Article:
• Reply 9 of 29

    Quote:

    Originally Posted by mcarling View Post




    Quote:

    Originally Posted by v5v View Post


    I'm about to order a non-retina MacBook Pro ....



    Why non-Retina?  Price?  Or is there something else about the Retina MBP that you don't like?





    I would say storage expense and current limit. Massive drawback. You can put 2TB of storage in a non-retina, or even use a combination SSD and 1TB hard drive to make a very decent Fusion drive option.

  • Reply 10 of 29
    tallest skiltallest skil Posts: 43,399member


    Originally Posted by mcarling View Post

    Why non-Retina?  Price?  Or is there something else about the Retina MBP that you don't like?


     


    There's plenty of reason to still buy the old-style model, not the least of which being aftermarket RAM expansion and cheaper (and wider) aftermarket storage expansion.


     


    I'm sure eventually you'll be able to put a 2TB SSD in the retina MacBook Pro, but you'll be selling kidneys and lungs for the first few years it's even physically possible (it isn't yet). But you can put a 2TB HDD in the other one. 


     


    Those are still certainly valid reasons, but they'll fade away as time passes.

  • Reply 11 of 29
    v5vv5v Posts: 1,357member

    Quote:

    Originally Posted by mcarling View Post


    Why non-Retina?  Price?  Or is there something else about the Retina MBP that you don't like?



     


    1. Price of the machine. With 16GB RAM and 750GB storage, the Reitna costs half-again as much -- around $1000-ish more.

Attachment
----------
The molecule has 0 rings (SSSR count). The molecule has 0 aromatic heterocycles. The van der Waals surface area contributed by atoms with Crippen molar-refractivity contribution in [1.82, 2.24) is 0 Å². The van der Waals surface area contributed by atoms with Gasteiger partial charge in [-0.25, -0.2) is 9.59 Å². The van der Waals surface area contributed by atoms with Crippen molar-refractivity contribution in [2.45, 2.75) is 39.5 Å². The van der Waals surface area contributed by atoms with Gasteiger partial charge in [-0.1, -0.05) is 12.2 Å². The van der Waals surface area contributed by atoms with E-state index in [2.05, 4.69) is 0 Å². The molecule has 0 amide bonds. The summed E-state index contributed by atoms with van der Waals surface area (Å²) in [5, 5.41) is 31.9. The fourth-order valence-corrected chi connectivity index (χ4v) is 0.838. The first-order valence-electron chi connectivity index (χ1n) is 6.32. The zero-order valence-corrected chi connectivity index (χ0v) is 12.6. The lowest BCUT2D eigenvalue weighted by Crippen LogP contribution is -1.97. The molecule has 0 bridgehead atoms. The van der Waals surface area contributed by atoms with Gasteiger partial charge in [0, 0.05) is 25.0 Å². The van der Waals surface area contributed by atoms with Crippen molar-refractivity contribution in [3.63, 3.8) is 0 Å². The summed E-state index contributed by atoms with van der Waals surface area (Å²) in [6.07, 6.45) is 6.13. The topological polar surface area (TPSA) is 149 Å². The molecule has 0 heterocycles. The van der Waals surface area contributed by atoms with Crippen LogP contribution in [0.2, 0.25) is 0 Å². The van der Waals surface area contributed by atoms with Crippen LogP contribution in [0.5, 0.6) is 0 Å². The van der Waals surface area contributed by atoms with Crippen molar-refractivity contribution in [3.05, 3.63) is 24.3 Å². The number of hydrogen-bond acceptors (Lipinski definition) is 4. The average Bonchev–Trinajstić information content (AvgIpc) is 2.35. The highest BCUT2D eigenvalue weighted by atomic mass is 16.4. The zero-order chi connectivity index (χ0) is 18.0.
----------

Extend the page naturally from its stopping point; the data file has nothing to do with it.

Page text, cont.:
2. Price of storage. She liked the idea of SSD until she found out how much it costs.


     


    3. Ports. The non-Retina model still has Firewire and Ethernet. Not deal breakers, but handy for our situation.


     


    4. She seems to think she'll use an optical drive (she won't) and prefers having it built in over using an external.


     


    5. The Retina display doesn't really matter to us. Sure, it's a little better, but not so much better that it overcomes other considerations.


     


    6. Many of the apps she uses are not Retina-optimized, so they'd look blurry and annoying on a Retina display.

  • Reply 12 of 29
    MarvinMarvin Posts: 14,229moderator
    It's probably a good time to buy the older model because the new ones should be along in June at the latest and they might not keep the old models. NVidia just launched their 'new' GPUs:

    http://www.geforce.com/hardware/notebook-gpus/geforce-gt-750m/specifications

    I love how they use the Intel HD 4000 as the baseline now and claim it's 6.3x faster. They are saying the 750M is up to 75% faster than the 650M but the spec is just a 15-30% faster clock speed so there should be very little difference. They are rebranding the GPUs this year.

    Intel says they are on track for Haswell:

    http://blogs.barrons.com/techtraderdaily/2013/04/01/intel-rebuffs-jmp-warning-about-haswell-on-track-and-on-time/

    although 'on track' was supposed to be April. IDF is on April 10th so they must have something to show off but here there's a mention of Web TV:

    http://seekingalpha.com/article/1302291-intel-something-big-is-coming-in-april

    The last full refresh of the MBP was 294 days ago, which is near the end of the cycle. If Intel launches Haswell for sale at IDF and NVidia is good to go, there would be nothing stopping Apple refreshing the lineup this month, which would at least break up this whole 6 month period where Apple hasn't had any updates at all. I suppose Apple could update the Apple TV with some Web TV feature though.

    The big feature for Haswell is battery life. Intel claims it's the biggest jump they've ever made from one generation to another in terms of power saving. Graphics performance is supposed to be double too.

    If Apple keeps the old model in, it might be worth waiting for but if not, you'd be stuck with having to take their small SSDs and maximum 8GB RAM. Maybe there isn't enough room for 16GB in the 13" models as soldered RAM isn't stacked like the DIMMs. Once they move to DDR4, they'll manage it.

    I definitely think the old model is the better option for upgrades. You can even get fairly spacious SSDs at affordable prices now:

    http://www.amazon.com/Samsung-Electronics-SATAIII-2-5-Inch-MZ-7TD500BW/dp/B009NHAF3I